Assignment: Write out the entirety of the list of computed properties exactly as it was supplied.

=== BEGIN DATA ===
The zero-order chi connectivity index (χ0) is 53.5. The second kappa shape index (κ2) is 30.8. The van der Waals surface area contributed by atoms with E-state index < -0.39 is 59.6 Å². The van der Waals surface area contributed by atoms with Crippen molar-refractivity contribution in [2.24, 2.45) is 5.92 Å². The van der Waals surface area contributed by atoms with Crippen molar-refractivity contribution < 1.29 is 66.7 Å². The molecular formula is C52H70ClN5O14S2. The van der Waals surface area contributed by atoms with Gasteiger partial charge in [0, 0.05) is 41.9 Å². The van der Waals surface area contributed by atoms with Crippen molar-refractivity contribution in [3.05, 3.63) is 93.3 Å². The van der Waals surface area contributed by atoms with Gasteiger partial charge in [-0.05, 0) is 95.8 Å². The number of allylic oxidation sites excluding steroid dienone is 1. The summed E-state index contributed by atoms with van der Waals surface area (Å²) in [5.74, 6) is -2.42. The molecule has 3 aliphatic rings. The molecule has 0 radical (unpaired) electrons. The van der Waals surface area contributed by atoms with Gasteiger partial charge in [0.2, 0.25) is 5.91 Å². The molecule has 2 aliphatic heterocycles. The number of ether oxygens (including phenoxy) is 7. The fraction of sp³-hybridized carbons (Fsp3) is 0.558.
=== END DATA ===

The zero-order chi connectivity index (χ0) is 53.5. The second kappa shape index (κ2) is 30.8. The van der Waals surface area contributed by atoms with E-state index < -0.39 is 59.6 Å². The van der Waals surface area contributed by atoms with Crippen molar-refractivity contribution in [2.24, 2.45) is 5.92 Å². The van der Waals surface area contributed by atoms with Crippen molar-refractivity contribution < 1.29 is 66.7 Å². The molecular formula is C52H70ClN5O14S2. The van der Waals surface area contributed by atoms with Gasteiger partial charge in [0, 0.05) is 41.9 Å². The van der Waals surface area contributed by atoms with Crippen molar-refractivity contribution in [3.05, 3.63) is 93.3 Å². The van der Waals surface area contributed by atoms with Gasteiger partial charge in [-0.05, 0) is 95.8 Å². The number of allylic oxidation sites excluding steroid dienone is 1. The summed E-state index contributed by atoms with van der Waals surface area (Å²) in [5.74, 6) is -2.42. The molecule has 3 aliphatic rings. The molecule has 0 radical (unpaired) electrons. The van der Waals surface area contributed by atoms with Gasteiger partial charge in [0.2, 0.25) is 5.91 Å². The molecule has 2 aliphatic heterocycles. The number of ether oxygens (including phenoxy) is 7. The fraction of sp³-hybridized carbons (Fsp3) is 0.558.